R stands for Raunchy.
MTA subway cars on the R line were voted the dirtiest in this year's 10th annual "subway shmutz" survey out Thursday.
Only 25 percent of cars on the R line earned a "clean" rating.
The 7 line was voted the cleanest, which earned an 84 percent "clean" rating in the second half of last year.
"I've recently taken the 7 train several times to the new Citi Field in Queens from Midtown," said Bruce Sholl, 34, of Harlem. "I was surprised at how clean and modern the cars were, like something from the future."
Overall, car cleanliness improved in 2008 from the year before. Fifty-seven percent of subway cars on all lines got the clean ratings, up from 50 percent in the winter of 2007.
But don't expect a similar increase -- or really any increase -- in next year's report. You may have heard about budget issues over at the MTA; about 40 car cleaners and 10 of their supervisors are headed for layoffs.
"It is encouraging to find an increase in clean cars," said Gene Russianoff, spokesman for the Straphangers Campaign, which sponsors the survey. "But we are very concerned that cuts in cleaners will result in dirtier cars."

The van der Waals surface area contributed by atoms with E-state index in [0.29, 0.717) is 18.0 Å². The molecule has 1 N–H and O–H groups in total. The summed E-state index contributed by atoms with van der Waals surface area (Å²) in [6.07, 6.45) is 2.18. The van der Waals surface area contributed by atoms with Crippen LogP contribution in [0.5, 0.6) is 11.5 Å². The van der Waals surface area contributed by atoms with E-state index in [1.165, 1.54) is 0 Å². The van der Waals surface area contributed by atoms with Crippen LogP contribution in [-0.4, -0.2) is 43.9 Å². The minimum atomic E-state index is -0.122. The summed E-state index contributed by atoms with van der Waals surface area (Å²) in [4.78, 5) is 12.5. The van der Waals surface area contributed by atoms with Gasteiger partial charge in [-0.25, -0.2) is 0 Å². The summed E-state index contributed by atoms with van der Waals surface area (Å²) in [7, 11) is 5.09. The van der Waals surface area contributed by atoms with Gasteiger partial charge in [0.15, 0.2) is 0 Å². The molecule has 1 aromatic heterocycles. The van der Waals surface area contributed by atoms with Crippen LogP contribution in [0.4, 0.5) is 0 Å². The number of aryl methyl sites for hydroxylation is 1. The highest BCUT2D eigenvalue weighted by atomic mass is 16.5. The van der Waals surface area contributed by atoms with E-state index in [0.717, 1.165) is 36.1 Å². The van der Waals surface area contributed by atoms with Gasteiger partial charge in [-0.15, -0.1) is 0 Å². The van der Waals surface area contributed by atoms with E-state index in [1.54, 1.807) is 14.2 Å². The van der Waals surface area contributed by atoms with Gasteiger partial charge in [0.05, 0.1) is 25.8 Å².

Russianoff said the next report would show whether "fewer elbows result in less elbow grease."
Nine subway lines (4, 5, A, B, D, E, J, M and V) improved their cleanliness rating, five (1, G, L, N and R) suffered declines and eight (2, 3, 6, 7, C, F, Q, W) remained about the same.
According to the survey, a "moderately dirty" train car could include a dingy floor or one or two sticky dry spots.
A "heavily dirty" car includes heavy dirt, any opened or spilled food, hazardous (rolling bottles, etc.) or malodorous conditions, sticky wet spots or any seats unusable due to unclean conditions.